It will be tempting not to take a CB here, for sure... but with some of the later options, I just can't fathom Reggie Mackenzie pulling the trigger on Mackensie Alexander or Eli Apple, even with Apple's solid showing at the combine. These can be addressed elsewhere, either later in the draft or through free agency. No need to gamble here.
Though not as shifty as some of the other OLs in this range, Conklin brings a grit and work ethic to Oakland that will be a breath of fresh air. Sure, the line held up, but didn't hold together when injuries started to play a role. Fortifying Carr's blindside with a younger, tenacious talent like Conklin will set the pass game up for even more success and give Latavius some more room to run. He's the toughest OL in this draft range, never quits on plays, and is superior against the blitz. For some great looks, check out his tape against Ohio State - 110% effort all around.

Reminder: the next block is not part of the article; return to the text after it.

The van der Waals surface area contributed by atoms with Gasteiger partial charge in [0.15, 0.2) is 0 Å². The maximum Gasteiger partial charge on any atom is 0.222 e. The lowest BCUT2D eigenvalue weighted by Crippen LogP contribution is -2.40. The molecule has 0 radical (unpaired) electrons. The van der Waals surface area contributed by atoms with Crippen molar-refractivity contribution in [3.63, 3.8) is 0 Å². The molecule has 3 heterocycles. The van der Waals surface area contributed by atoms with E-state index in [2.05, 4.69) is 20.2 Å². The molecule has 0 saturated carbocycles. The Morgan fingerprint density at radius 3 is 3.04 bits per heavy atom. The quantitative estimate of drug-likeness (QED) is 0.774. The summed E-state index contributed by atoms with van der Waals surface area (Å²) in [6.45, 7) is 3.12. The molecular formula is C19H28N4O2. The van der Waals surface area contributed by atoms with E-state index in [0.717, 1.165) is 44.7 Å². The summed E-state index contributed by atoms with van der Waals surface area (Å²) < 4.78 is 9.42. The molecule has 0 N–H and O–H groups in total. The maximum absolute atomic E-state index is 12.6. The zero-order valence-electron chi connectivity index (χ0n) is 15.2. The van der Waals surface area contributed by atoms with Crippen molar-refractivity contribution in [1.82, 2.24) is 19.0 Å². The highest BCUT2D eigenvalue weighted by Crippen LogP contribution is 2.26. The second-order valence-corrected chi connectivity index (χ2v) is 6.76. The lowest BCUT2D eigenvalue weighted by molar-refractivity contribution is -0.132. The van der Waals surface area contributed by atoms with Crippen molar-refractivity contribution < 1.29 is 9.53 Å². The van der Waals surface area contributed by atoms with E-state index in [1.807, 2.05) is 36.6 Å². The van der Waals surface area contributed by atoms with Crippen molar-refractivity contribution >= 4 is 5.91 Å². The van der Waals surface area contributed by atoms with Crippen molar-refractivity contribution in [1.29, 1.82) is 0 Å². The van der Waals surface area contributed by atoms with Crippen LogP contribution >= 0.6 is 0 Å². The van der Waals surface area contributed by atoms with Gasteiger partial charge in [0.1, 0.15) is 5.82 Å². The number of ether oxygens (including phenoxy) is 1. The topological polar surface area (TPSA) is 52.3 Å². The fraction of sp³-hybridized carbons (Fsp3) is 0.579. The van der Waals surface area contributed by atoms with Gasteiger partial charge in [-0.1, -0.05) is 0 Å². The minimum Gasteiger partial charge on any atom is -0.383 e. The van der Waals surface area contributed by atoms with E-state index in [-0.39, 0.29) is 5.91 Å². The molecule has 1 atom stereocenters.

Yea, it's not a sexy pick, but he performed a lot better at the combine than anticipated with above average numbers in all categories. To acquire a guy with his instincts, physicality, and day-1 readiness, I think Oakland is poised to snag the torch out of the NFC West and hold onto it with a little bolstering of their secondary. In the meantime, Conklin is a puzzle piece that just fits - plain and simple.
All of the hype right now around Treadwell is his speed - try to find any sort of analysis on him that doesn't incorporate phrases like "lacks explosiveness" or "less dynamic version of Dez Bryant" or "can't separate" or "doesn't take the top off a defense." Whatever... when did everybody become such experts at gauging a guy's 40 time by just looking at him on the field? Because what I saw was a guy who lead the SEC in receiving while hauling in 11 touchdowns against the best college DBs in the country. Oh, and less than a year removed from one of the more horrifying injuries of the 2014 season to that thing he uses to run... his leg.